Inclusion of infants of depressed/anxious mothers who were not treated pharmacologically would have assisted our ability to separate the effects of maternal mood from those of prenatal medications exposure. However, we were unable to recruit such a group due to the nature of the referral patterns to the Reproductive Mental Health Program and due to Ethics Board requirements. It should also be noted, that such a sample would be self-selected, which could have introduced further biases (e.g., severity of anxiety/depressive symptoms) into the study.
This sample is representative of the population served by the catchment area of Children’s and Women’s Health Center of British Columbia.
In our 3-month study (Reebye et al., 2002), mother and infant were videotaped during free play and feeding task. In this study, mother and infant were videotaped when the infant was 8 months of age at the Biobehavioural Research Laboratory. It was decided that structured play task would be used rather than feeding, due to the variable feeding times of each infant.
The PCERA (Clark, 1985) was used to rate the affective and behavioral quality of the parent–infant relationship during two sequences: free play (where the mother was instructed to play with her infant as she would at home) and structured play task (a novel task where the infant was to find hidden cubes.) Free play and structured play task sequence lasting a total of 10 min were analyzed.
Infants were assessed on the Bayley Scales of Infant Development at age 8 months (Bayley, 1993). A reproductive psychiatrist interviewed mothers in the psychotropic exposed group and scored the CGI (Guy, 1976), the HAM-D (Hamilton, 1960), and the HAM-A (Hamilton, 1959). The reproductive psychiatrist also clinically assessed control mothers.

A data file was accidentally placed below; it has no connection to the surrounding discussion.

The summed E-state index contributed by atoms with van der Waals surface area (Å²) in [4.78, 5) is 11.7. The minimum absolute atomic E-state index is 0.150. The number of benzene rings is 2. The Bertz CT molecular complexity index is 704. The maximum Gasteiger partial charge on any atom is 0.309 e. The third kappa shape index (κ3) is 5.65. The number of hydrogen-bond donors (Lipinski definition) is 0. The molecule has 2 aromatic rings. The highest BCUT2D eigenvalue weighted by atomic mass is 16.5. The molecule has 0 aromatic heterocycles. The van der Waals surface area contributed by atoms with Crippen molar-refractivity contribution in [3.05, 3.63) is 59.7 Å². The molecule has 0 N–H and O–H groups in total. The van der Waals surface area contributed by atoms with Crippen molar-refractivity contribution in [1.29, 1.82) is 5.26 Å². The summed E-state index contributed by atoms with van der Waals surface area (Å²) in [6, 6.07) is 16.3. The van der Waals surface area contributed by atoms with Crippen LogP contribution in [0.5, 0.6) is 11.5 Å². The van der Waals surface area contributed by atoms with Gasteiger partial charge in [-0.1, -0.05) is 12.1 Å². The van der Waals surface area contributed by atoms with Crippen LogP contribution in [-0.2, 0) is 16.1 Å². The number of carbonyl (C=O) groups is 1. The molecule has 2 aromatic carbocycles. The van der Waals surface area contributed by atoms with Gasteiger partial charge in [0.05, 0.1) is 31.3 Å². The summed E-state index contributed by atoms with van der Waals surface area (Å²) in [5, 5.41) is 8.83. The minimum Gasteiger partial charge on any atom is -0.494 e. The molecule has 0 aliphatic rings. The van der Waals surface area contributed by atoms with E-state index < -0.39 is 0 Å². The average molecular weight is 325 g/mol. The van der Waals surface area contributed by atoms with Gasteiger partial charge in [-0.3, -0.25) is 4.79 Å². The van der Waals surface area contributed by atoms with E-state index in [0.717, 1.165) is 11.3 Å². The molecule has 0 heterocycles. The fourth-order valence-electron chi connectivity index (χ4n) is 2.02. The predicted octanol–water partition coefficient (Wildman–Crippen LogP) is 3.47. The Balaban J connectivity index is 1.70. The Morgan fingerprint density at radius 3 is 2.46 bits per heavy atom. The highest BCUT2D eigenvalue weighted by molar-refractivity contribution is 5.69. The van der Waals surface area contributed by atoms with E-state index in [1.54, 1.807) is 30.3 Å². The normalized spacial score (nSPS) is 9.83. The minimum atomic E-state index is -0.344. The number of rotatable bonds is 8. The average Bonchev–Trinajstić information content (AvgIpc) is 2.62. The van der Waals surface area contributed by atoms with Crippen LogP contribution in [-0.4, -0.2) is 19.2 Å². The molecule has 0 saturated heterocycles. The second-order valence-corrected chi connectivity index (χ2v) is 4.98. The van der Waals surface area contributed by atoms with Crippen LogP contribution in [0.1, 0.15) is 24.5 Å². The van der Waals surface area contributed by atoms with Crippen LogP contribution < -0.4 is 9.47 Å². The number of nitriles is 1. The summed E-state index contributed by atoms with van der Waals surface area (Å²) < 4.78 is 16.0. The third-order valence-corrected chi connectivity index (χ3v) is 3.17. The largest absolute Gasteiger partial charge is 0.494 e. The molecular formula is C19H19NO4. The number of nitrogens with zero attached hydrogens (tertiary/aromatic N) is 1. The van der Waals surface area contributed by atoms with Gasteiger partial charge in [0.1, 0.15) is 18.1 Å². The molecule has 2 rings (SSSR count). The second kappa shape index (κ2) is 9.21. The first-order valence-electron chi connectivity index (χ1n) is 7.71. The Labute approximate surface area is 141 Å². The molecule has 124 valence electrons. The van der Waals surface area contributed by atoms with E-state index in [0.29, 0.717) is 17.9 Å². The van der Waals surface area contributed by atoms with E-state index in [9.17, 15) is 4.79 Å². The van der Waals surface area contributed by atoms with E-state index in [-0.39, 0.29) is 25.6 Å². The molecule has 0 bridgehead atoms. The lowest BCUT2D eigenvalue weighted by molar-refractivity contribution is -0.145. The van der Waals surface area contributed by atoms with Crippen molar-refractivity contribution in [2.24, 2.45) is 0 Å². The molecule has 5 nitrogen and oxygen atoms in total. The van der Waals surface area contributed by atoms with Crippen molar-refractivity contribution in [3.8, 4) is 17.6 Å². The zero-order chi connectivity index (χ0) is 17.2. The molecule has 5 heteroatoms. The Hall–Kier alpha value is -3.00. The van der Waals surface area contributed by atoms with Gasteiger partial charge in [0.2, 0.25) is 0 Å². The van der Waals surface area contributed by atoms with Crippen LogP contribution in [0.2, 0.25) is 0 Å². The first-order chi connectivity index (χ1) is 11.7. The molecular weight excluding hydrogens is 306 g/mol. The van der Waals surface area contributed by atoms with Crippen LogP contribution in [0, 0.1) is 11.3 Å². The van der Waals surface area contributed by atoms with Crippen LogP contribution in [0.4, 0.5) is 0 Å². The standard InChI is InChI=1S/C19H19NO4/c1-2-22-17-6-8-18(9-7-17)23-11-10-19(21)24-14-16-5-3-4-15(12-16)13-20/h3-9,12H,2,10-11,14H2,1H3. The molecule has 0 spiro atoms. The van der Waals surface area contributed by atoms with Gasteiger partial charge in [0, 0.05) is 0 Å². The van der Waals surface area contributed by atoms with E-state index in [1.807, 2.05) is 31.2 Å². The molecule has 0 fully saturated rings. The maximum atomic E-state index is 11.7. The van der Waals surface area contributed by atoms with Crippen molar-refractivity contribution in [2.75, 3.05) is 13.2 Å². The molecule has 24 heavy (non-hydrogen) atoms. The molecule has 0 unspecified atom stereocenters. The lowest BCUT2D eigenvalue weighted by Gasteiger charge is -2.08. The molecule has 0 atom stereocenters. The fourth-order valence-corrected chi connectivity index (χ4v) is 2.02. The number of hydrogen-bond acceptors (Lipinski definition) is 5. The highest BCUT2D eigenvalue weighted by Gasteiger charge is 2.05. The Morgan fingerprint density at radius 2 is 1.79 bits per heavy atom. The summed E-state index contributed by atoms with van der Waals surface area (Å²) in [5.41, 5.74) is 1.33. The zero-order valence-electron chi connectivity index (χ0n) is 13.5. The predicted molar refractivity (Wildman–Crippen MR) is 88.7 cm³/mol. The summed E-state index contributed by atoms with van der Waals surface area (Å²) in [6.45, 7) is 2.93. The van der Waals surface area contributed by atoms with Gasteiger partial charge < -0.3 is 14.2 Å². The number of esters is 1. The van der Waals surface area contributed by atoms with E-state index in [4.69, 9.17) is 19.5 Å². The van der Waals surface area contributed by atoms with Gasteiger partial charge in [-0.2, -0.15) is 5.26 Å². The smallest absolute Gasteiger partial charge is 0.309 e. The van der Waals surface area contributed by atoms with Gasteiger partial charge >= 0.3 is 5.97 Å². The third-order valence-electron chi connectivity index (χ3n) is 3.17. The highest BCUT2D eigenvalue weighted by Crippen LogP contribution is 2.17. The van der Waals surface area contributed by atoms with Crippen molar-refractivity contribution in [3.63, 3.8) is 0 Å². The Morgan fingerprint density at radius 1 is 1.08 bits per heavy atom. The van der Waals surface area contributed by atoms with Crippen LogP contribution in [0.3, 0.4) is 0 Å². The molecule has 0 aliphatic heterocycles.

The HAM-D (Hamilton, 1960) is used to assess the severity of depression. The 21-item version was used. Items are scored from 0 to 4, the higher the score, the more severe the depression. A cut off point of 7 indicates a clinical level of depression.
The HAM-A (Hamilton, 1959) consists of 14 items. This scale measures the severity of symptoms of anxiety, tension, palpitations, breathing difficulties, sleep disturbances, restlessness, and other physical symptoms. The items are scored from 0 to 4, with a progression from none (score 0) to severe (score 4). The accepted clinical cut off point is a total score of 14.
The CGI (Guy, 1976) is used to measure the global impression of the patient and has a single item measured on a 7-point scale from 1 (normal, not ill) to 7 (extremely ill).
Affect expression measures (using PCERA)
Positive infant affect variable was constructed with expressed positive infant affect, happy mood. Negative infant affect composite variable included expressed negative affect, and irritable mood.
Positive maternal affect variable was constructed with expressed positive affect, enjoyment, and pleasure. Maternal negativity composite variable included expression of negative affect, displeasure, and contingent response to negative behavior.
Maternal sensitivity during play interaction is a logical indicator of healthy parent–child relationships (Welch et al., 2003) and was therefore an appropriate measure to record for this study. As measured through PCERA, three components were scored: reads cues and responds sensitively, quality of verbalization, and contingent response to positive behavior.
Self-regulation measures (using PCERA)
For this study, self-regulation variables consisted of attentional, behavioral, social, emotional, and mutual regulation (Eisenberg et al., 2000; Calkins and Fox, 2002). Table 1 explains the regrouping of variables as used in our analysis.